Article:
The Type (Pink Matter)
Metro Arts, New Benner Theatre
September 10 – 13
Pro-girl gang, Pink Matter’s “The Type” brings together five female dancers from different cultural backgrounds and of all shapes and sizes. In the languish of the show’s opening number, they are entwined and bonded to each other in slow angles and with some sizzling synchronised Fosse-esque isolations. Though there is no clear narrative from here, there are distinct themes to the repertoire on display as the performers break apart and return together to share some empowering street dance, inspired by their lived experiences around representation and body image, blended with the power and strength of fusion movement. Accordingly, each dancer is given individual moments to shine in the world premiere performance as part of the Brisbane Festival. And shine Floss Moloney, Wanida Serce, Monika Stojevski, Kimberley Smit and Amy Zhang, all do, as they each show impressive movement, expression, emotions and stage presence that captures the audience.
As the chain of dancers breaks, lighting warms the stage along with the seasawing sounds of Yaeji’s electronic ‘Raingurl’ and performer, creator and Creative Director Wanida Serce’s impressive fusion and conceptual free form choreography/freestyle starts to take shape. The work’s hybrid hip-hop, R&B and House music soundtrack works well to elevate its experience, reflecting a sense of journey through life’s lived experiences of lapses and learning. By the time we get to Missy Elliott’s ‘She a Bitch’, the collective’s all-original sensibility is clear as the stage pumps with athleticism, intricacy, flexibility and palpable pop and lock energy and attitude, especially in a later acrobatic number from Serce.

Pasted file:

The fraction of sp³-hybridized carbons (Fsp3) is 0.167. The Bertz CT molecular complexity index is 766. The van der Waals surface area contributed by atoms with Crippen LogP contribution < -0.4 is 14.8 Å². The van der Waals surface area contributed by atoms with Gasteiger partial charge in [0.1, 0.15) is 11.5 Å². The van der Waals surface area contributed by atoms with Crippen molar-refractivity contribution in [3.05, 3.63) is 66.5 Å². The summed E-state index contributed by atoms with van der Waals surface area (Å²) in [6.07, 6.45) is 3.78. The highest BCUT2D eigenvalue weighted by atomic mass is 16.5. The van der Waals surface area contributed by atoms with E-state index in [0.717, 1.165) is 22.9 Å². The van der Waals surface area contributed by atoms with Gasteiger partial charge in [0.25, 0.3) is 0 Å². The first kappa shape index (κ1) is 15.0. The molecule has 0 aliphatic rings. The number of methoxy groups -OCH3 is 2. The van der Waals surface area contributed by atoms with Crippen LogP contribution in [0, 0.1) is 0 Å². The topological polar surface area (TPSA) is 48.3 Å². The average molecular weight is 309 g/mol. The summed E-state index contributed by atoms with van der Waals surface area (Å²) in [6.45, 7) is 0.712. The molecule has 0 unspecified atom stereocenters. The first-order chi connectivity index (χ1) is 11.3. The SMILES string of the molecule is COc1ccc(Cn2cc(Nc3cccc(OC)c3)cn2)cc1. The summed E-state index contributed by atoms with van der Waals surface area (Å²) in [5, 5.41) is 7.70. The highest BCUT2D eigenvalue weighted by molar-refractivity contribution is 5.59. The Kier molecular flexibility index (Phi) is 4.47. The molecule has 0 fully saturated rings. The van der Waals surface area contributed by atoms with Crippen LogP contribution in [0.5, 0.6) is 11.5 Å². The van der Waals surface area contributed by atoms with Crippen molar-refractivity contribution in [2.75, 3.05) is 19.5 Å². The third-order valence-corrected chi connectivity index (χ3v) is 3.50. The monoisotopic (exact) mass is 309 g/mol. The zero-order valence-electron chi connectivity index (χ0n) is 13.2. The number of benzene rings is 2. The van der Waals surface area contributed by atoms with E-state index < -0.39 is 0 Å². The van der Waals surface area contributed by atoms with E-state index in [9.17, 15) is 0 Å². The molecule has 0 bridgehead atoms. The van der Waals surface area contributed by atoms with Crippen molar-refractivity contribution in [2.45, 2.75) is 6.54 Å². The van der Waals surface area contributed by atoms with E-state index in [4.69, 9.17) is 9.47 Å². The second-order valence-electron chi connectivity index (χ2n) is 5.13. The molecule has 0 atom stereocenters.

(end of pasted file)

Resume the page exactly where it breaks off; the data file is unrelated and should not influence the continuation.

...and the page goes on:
The show is full of light and shade moments too, enhanced by Serce’s considered choices which aid in the creation of memorable imagery, such as when Smit leads the others in formation of fluid ensemble movements like a flock of beautiful birds soaring into flight. Creative elements such as Christine Felmingham’s lighting design, similarly, aid in the creation of memorable moments such as when bespeckled lighting washes over a dramatic overhead lift.
A well-chosen soundscape enhances, without overwhelming the effect of routines, which speak volumes alone as they set about challenging the standards of beauty and success that shape entertainment today. This is evident, most notably, in a powerful number from Floss Moloney, which sees the powerhouse performer encircled by mirrors in what emerges as an ultimate celebration of self-efficacy.
Diverse as the talented dancers may be, their synchronicity is always excellent, and transitions concise. It is nice, also, to see choreography that allows for facial expression beyond blank stare, yet never detracting from the collective’s upbeat spirit, and formidable and fearless big girl power energy. This is clearly a hardworking company of proud performers trying to push the envelope of dance’s legacy of tired, carbon-copy stereotypes and “The Type” not only contributes to this, but energises their audience along for an electric and entertaining physical conversation.
Photos c/o – Logan Preste